While structural metals such as steel and aluminium are good conductors of heat, plastics are often relatively poor, and it is often necessary to insert specialist thermally conductive filler materials into battery cases and power electronics enclosures to maximise heat transfer from the component to a cold plate, for example.
These materials are often powdered or granulated compounds such as aluminium oxide (alumina) in a polymeric matrix such as silicone that enables them to flow into tight, hard-to-access spaces and cure in place to provide good paths for heat flow and the ability to withstand shock and vibration.
Another TIMs specialist points out that reducing the weight, density and bond line thickness of these thermally conductive gap-filling materials is desirable to help compensate for the extra weight and volume of high-energy batteries.
For suppliers of these materials, that means formulating low-density TIMs that can be applied in very thin bond lines to give vehicle engineers more freedom to create thinner, lighter structures. Naturally, TIMs used in these applications must be good electrical insulators.
From the point of view of battery pack manufacturers and assemblers, it is also important to make TIMs less abrasive, to reduce wear and tear on their pumping and dispensing equipment. This can be done by making the particles of the bulk material – aluminium oxide, for example – as spherical as possible.
Adding other substances such as boron nitride or zinc oxide to the mix improves thermal conductivity without making the material any more abrasive. These materials have different densities, from aluminium oxide’s approximately 4 g/cm3, boron nitride at 2.1 in hexagonal form and 3.45 in cubic form, to zinc oxide, at 5.606 g/cm3.
The polymers used are also changing as industry moves away from the use of silicone in manufacturing environments to avoid contamination that can cause problems such as disruption to adhesive bonding, soldering, coating and wire bonding. Silicone is still regarded as the dominant polymer in TIMs but others, including acrylics and polyurethanes, are coming into use.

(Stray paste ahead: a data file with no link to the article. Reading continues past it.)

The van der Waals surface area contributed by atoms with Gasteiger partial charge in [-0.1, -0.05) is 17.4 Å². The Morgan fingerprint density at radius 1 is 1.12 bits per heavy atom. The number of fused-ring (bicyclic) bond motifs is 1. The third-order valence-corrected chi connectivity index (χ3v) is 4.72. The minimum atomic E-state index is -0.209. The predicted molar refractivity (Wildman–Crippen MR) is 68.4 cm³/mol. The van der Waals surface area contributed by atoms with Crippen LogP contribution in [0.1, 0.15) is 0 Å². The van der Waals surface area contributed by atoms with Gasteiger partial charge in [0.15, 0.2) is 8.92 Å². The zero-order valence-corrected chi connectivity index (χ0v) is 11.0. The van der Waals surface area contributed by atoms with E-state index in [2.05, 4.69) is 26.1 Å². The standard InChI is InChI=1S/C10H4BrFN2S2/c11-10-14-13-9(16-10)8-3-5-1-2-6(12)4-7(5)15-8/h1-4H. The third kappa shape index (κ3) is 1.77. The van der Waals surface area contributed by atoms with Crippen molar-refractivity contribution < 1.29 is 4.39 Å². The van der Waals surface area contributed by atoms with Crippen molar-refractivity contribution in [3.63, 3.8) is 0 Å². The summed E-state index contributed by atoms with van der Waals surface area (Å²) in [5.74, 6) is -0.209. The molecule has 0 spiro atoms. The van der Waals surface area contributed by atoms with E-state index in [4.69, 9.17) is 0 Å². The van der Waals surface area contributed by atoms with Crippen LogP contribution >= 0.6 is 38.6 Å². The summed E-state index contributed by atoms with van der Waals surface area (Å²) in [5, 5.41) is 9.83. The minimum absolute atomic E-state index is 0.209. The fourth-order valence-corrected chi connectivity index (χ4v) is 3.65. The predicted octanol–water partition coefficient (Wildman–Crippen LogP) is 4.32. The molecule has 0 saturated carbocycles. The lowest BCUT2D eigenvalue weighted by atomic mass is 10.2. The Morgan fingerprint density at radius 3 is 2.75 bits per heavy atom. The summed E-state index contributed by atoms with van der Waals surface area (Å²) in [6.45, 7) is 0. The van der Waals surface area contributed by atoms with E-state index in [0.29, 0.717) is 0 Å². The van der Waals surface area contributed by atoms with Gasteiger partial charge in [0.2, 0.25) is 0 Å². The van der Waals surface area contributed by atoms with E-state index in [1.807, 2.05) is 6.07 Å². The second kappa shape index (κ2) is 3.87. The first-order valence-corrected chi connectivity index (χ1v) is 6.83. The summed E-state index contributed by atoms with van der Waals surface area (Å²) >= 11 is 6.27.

One of the most important properties of these polymers is low contact resistance, to minimise any hindrance to the flow of heat from a component into the thermal interface material, then to the cooling system’s working fluid and eventually to the heat sink.
This contact resistance is affected by the thermal conductivity of the polymer, the thickness of the layer between the alumina particles and the heat sink, which is another reason why polymers that can be applied in very thin layers are desirable. Also, when TIMs are applied in very thin layers, the bulk conductivity of the filler plays less of a role in the overall conductivity of the TIM, as contact resistance starts to dominate.
Most modern TIMs provide an overall value of 5-7 W/mK, as the bulk alumina’s 12-38.5 W/mK is reduced by mixing it with a polymer with a typical value of 0.2 W/mK. This, the specialist explains, is why customers should judge TIMs by overall conductivity, bond line thickness and contact resistance, not just the conductivity of the bulk filler material.
Air cooling is relatively simple and inexpensive, but from an efficiency standpoint it is best used in applications where it is not practical to recover the energy, such as in conventional friction brakes used in an emergency where regenerative braking won’t stop the vehicle quickly enough.
However, to make savings in space, weight and cost, cooling systems are engineered for optimal cooling of batteries and inverters from the same cooling loop, which generally means liquid cooling. Liquid is arguably the most convenient way to transfer heat, particularly when some parts of the system can use the waste heat from others. In cold climates for example, batteries might benefit from the heat produced by motors and inverters to keep them up to temperature.
Modern inverters generate high heat flux while conditioning the power to run EVs, so they add an extra layer of complexity to the thermal management problem because they have to work closely with batteries – and in close physical proximity to them. They have different cooling needs, however, a liquid cooling specialist says.
While the key to battery thermal management lies in maximising the surface area that can be cooled uniformly, inverters have localised high power-density heat sources that have to be addressed by systems that spread the heat out as they cool the component. Also, inverters must be cooled to below certain critical temperatures to optimise vehicle performance.
Shared cooling loops
While it is easier for different systems such as these to share a cooling loop if they are physically close together and operate at the same temperature, different temperature requirements don’t rule it out, thanks to the growing sophistication of solutions designed to accommodate the needs of batteries, inverters and converters together.
Aside from packing all the required capabilities into the allowed size, weight, power and cost budget, reconciling the differences between the cooling requirements of these components is the biggest challenge to developing unified cooling loops for them, the liquid cooling specialist says. The key lies in cold plate design.